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Our sheep go to the mountains in July and graze in an area that is 2.280 square kilometer big. We drive them there in the beginning of July and then we go and get them home in September.

Many have asked me how we get them all home, so I thought I might describe it to you. 
The area in the mountains is huge and it is far away also. There are two cottages, located on each end of the area, that we call AFRÉTTUR in Icelandic. It is almost three hour drive to the one that is farthest away, so we drive few horses up there, and atv’s and carriages. And then we start to look for the sheep. In that area (furthest North) are not so many of them to be found and if they do, they are caught and put on the carriages and driven to the stable by the cottage. This is done for three days, looking everywhere that a sheep can be found, focusing on finding each and everyone of them.

It is almost impossible for them to survive the winter, so we must find all of them.

The fourth and last day, the herders double their number and we form a line over the AFRÉTTUR, from West to East, keeping a visible distance between each herder. That way we help each other to herd the sheep in front of us. This day is through the main pastures and most of the sheep are to be found there. The flock gets bigger and bigger and they all head the same way; towards home in front of those who are herding them. Now half of the people is on horses, and a quarter of them is on foot, few on cars and atvs. Everyone has the same goal; GETTING ALL THE SHEEP HOME!

We start early each morning using the daylight that is now starting to get shorter since the autumn is falling in. At 7 o’clock we are off and at 9 we have started to herd.
 The last day, which is the Saturday, we are usually at the paddock around 5 or 6 in the evening. Sheep, people and horses a bit tired, but happy after a good day’s work. Everyone gets to relax and have something to eat. The sheep go into the “nights-pasture” which has good grass and running water, the people get a good meal, now in the other cottage at the mountains (closest to home) and the horses get some hay or grass and after few hours of relax, they are driven home, since their job is now done.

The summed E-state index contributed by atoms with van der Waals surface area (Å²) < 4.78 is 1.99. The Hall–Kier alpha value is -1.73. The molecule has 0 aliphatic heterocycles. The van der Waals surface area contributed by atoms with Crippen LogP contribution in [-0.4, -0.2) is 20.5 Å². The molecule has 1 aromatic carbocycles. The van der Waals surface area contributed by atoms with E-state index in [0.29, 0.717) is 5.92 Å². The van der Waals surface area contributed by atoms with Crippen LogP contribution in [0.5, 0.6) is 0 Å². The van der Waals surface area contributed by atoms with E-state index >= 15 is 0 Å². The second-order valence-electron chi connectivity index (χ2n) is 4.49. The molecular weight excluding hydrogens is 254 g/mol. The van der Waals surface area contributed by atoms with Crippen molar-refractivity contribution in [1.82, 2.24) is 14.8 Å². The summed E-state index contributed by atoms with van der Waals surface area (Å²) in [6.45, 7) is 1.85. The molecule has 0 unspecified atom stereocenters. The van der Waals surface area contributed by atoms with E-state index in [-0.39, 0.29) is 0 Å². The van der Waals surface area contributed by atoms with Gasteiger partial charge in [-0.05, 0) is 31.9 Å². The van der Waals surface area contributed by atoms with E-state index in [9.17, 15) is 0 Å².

On the morning of Sunday we start by having a good breakfast. Then we check if the paddock is in order and get it ready for the days work. And at 9 am the RÉTTIR start.
A group of sheep is herded in the paddock and then each farmer goes around with his helpers and gets the sheep in a smaller pen belonging to different farmers. Each sheep has an ear-tag with a number of the farm. Our farm’s number is 45R1 and all the sheep with that number get pulled into our pen. When it is full, we load a wagon of sheep and drive it home with a tractor, releasing the sheep into a grassy field to graze when home. And then we do it over and over until all the sheep have been taken from the nights-pasture and are safely home. 


This is our heritage and a time of joy and reunion. Family members come together and enjoy working together with the sheep.

I get to meet my sheep again and see how they have been doing during the summer. A reward for the work we have put on by raising, feeding and breeding good animals, providing the best of life for them, trying to fullfill all their needs. – AND… I will get fresh new wool to work with. 

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